The Kargil War was fought between May 8, 1999, to July 26, 1999, against Pakistan intruders, who in the winters of 1998 transgressed into the Indian territory across the LoC.
Every year on July 26, Kargil Vijay Diwas marks India’s victory over Pakistan in the Kargil War. The day is dedicated to martyred soldiers who lost their lives for their country. The day is observed on July 26 every year in honour of the Kargil War Heroes. Indian and Pakistani armies fought the Kargil War in May-July 1999 in the Kargil district of Kashmir and elsewhere along the Line of Control (LoC). India
launched ‘Operation Vijay’ to clear the Kargil sector of infiltration by the Pakistani soldiers and Kashmiri militants on the Indian side of the Line of Control.

Kargil Vijay Diwas History and Significance
Kargil Diwas Day marks the gallant victory of the Indian armed forces against Pakistani intruders between May-July 1999 in the Dras, Kargil and Batalik sectors of western Ladakh.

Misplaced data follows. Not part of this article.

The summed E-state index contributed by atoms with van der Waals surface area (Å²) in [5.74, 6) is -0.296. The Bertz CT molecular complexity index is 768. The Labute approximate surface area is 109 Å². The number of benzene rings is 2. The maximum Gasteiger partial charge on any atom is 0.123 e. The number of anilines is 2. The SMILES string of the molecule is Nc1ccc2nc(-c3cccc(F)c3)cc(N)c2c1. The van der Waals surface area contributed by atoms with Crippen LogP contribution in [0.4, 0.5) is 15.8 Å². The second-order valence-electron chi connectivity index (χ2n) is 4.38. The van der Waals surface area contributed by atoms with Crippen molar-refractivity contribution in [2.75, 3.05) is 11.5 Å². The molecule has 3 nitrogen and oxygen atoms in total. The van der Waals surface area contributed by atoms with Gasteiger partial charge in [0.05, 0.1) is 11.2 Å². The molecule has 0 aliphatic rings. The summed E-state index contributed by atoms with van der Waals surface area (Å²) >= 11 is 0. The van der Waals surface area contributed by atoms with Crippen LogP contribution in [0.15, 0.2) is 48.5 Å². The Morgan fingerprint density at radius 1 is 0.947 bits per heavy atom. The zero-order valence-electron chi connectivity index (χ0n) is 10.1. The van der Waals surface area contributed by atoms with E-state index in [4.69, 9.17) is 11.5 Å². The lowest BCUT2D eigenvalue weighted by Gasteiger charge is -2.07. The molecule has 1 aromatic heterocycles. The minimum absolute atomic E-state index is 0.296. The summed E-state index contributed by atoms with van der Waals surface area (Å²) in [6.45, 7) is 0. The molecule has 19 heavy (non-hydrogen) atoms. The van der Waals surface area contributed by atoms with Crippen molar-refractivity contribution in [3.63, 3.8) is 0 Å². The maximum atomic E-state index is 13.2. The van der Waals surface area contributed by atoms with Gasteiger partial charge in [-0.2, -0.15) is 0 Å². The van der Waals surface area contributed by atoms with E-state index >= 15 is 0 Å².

The Kargil war, in which the country lost more than 500 soldiers, was declared over on July 26, 1999, after Indian soldiers pushed back Pakistani troops, a bulk of them drawn from the neighbouring country’s Northern Light Infantry, from the captured peaks in Kargil. The day is observed as ‘Kargil Vijay Diwas’ to commemorate India’s victory.

History of 1999 Indo-Pakistan War
After the Indo-Pakistani War of 1971, relations between India and Pakistan were tense but the countries had avoided military conflict until Kargil War. However, during the 1990s, escalating tension and conflict owing to separatist activities in Kashmir, as well as the nuclear tests conducted by both countries in 1998 gave thrust to this impending conflict.

None of the countries wanted this war, in fact, they even signed the Lahore Declaration in February 1999, promising a peaceful and bilateral solution to the Kashmir conflict. However, in the winter of 1998–1999, Pakistani Armed Forces’ elements sent Pakistani troops and paramilitary forces, into the Indian territory across the line of control (LOC). This was code named as “Operation Badri”. This was done to weaken India’s military position in the area and sever the link between Kashmir and Ladakh which would have led Indian forces to withdraw from the Siachen Glacier and call for a settlement in the Kashmir dispute.

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